Dawn Porter Delves Into The Supreme Court With "Deadlocked" Docuseries
Dawn Porter (photo by Kevin Scanlon)
One piece of documentary filmmaking informs another as the value of history is underscored once again by the acclaimed filmmaker, who is on the commercial/branded content roster of Institute

Learning from history is central to the work of documentarian Dawn Porter--and that includes her own filmmaking history and how it informs subsequent projects. A prime case in point is her four-part docuseries Deadlocked: How America Shaped the Supreme Court, which chronicles how the U.S. Supreme Court has evolved--or in some respects devolved--into its current state. Deadlocked debuts next week on Showtime as well as streamer Paramount+ with Showtime.

Providing context and inspiration in part for Porter’s examination of the highest court in the land was her prior documentary feature, The Lady Bird Diaries, based both on the book “Lady Bird Johnson: Hiding in Plain sight” by Julia E. Sweig, and the ABC News podcast, “Podcasts in Plain Sight: Lady Bird Johnson.”  The Lady Bird Diaries uses Lady Bird’s audio diaries to tell the story of one of the most influential and least understood First Ladies in history. The Porter feature, which debuted at this year’s SXSW Festival and was done with ABC News, looked at the 123 hours of personal and revealing audio diaries that Lady Bird recorded during the administration of her husband, President Lyndon Baines Johnson.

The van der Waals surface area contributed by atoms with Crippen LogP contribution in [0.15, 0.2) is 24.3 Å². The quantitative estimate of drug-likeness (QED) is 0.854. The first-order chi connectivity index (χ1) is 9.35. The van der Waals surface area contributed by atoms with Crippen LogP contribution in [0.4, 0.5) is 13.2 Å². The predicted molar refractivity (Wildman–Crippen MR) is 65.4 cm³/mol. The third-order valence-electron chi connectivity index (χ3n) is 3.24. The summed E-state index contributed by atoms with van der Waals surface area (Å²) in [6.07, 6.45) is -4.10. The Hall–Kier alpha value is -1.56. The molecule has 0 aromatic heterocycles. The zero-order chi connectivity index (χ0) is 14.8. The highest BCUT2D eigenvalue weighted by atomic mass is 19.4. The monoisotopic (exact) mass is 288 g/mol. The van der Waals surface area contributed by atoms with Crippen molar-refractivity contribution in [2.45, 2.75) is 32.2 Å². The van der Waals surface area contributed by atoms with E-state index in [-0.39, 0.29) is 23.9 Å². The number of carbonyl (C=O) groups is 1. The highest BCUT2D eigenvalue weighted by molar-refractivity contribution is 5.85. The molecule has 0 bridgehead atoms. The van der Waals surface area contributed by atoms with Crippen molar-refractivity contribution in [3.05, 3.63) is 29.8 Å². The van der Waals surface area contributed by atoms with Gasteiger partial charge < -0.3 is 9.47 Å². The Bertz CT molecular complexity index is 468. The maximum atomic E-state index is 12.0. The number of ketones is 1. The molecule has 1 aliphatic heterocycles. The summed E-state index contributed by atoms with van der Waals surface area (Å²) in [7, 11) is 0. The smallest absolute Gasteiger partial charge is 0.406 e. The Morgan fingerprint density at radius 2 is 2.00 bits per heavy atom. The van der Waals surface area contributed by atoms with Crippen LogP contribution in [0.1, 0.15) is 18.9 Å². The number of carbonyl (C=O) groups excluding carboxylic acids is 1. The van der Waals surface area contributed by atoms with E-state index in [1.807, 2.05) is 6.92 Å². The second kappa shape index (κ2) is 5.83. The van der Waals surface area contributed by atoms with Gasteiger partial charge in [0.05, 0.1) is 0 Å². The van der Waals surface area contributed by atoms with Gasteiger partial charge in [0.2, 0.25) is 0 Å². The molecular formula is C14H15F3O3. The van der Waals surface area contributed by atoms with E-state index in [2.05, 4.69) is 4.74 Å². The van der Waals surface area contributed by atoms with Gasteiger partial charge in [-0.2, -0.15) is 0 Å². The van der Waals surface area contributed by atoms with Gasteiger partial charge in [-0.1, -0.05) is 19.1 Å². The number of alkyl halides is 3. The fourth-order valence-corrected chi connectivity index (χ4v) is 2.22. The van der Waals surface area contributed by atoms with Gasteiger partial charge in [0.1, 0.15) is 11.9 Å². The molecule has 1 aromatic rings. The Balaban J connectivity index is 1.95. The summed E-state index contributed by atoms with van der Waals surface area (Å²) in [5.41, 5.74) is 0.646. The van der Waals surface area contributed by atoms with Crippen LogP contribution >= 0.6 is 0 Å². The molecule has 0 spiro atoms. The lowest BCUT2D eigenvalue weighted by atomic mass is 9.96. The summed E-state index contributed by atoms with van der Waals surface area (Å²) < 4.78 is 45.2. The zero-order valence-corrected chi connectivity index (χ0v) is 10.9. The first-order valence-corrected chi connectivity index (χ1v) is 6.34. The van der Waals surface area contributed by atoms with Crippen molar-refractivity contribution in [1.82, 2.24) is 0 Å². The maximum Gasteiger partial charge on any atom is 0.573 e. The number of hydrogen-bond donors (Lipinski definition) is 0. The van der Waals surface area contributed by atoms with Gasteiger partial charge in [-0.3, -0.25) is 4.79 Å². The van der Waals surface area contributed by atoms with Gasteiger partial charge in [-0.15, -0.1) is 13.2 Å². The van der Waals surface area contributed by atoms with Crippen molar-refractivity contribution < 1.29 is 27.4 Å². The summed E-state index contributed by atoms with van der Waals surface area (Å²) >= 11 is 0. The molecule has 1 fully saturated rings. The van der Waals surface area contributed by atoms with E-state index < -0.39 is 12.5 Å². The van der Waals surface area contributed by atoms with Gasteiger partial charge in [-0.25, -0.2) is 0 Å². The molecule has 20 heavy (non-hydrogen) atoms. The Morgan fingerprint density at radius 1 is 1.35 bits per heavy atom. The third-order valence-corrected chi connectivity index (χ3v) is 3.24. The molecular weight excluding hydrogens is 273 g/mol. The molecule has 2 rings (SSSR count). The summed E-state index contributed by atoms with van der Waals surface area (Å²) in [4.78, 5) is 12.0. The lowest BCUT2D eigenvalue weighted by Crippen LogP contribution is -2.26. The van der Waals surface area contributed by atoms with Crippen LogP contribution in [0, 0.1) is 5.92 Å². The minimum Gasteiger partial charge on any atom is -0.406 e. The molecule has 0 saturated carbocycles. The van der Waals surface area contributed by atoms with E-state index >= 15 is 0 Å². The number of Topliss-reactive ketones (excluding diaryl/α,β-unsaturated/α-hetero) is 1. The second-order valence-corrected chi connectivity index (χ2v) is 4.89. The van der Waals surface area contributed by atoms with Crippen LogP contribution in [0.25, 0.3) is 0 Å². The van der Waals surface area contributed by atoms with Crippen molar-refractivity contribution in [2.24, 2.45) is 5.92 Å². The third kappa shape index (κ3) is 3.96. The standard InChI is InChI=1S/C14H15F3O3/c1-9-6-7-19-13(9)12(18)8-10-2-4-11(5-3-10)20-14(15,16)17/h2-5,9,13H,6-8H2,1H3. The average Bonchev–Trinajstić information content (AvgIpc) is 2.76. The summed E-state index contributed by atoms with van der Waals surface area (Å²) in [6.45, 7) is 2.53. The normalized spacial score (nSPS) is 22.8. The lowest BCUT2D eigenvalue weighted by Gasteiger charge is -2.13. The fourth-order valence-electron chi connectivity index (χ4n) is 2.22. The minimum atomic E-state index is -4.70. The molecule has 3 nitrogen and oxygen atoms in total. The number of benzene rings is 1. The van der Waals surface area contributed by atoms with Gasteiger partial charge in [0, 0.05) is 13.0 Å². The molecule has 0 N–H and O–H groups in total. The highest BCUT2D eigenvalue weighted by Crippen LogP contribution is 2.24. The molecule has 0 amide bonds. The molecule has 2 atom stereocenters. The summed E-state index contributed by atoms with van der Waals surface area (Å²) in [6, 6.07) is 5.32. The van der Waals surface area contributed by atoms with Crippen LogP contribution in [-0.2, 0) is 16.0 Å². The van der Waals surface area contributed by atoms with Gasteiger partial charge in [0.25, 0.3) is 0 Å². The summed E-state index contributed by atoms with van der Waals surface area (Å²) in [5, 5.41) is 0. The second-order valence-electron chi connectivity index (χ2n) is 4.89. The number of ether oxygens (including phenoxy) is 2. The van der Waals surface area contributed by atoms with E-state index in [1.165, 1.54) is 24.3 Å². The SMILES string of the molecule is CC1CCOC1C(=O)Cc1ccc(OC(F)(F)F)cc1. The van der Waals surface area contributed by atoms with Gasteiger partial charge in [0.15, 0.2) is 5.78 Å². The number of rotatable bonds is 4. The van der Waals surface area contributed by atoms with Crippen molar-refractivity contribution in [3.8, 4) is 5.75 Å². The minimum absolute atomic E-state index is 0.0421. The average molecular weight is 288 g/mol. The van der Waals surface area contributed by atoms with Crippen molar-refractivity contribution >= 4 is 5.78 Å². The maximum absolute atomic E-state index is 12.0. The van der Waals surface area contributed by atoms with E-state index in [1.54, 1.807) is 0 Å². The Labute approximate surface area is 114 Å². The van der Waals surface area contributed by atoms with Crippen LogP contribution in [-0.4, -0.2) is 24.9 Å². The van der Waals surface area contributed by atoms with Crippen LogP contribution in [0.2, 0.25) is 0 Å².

Researching Lady Bird, Porter discovered that after LBJ’s death, the First Lady made his audio tapes available for public review. “Lady Bird was a journalist,” related Porter, adding that the late First Lady owned a radio station, went to journalism school and wrote extensively. LBJ’s tapes were “a treasure trove of information,” noted Porter, which shed light on President Johnson. Porter related, for instance, that President Johnson was often portrayed, rightly so, as “aggressive,” “macho,” a figure who was “crass and bullying.” But, continued Porter, there are often different sides to complex people and that applied to Johnson.

Through Lady Bird’s eyes we learned that there was much more to her husband, observed Porter, including a progressive mindset and along those lines “how determined he was in some of his objectives”--one of which was to make groundbreaking civil rights attorney Thurgood Marshall the first Black Justice on the Supreme Court. Towards that end, we see in “The Hearts of Men Can Be Changed,” which is the first episode of Deadlocked, how calculating Johnson was in laying the groundwork for a historic addition to the Supreme Court. As an attorney, Marshall had argued 32 cases before the Supreme Court, winning 29 times, including the landmark 1954 Brown v. Board of Education in which the Supreme Court unanimously under Chief Justice Earl Warren found segregation in public schools to be unconstitutional.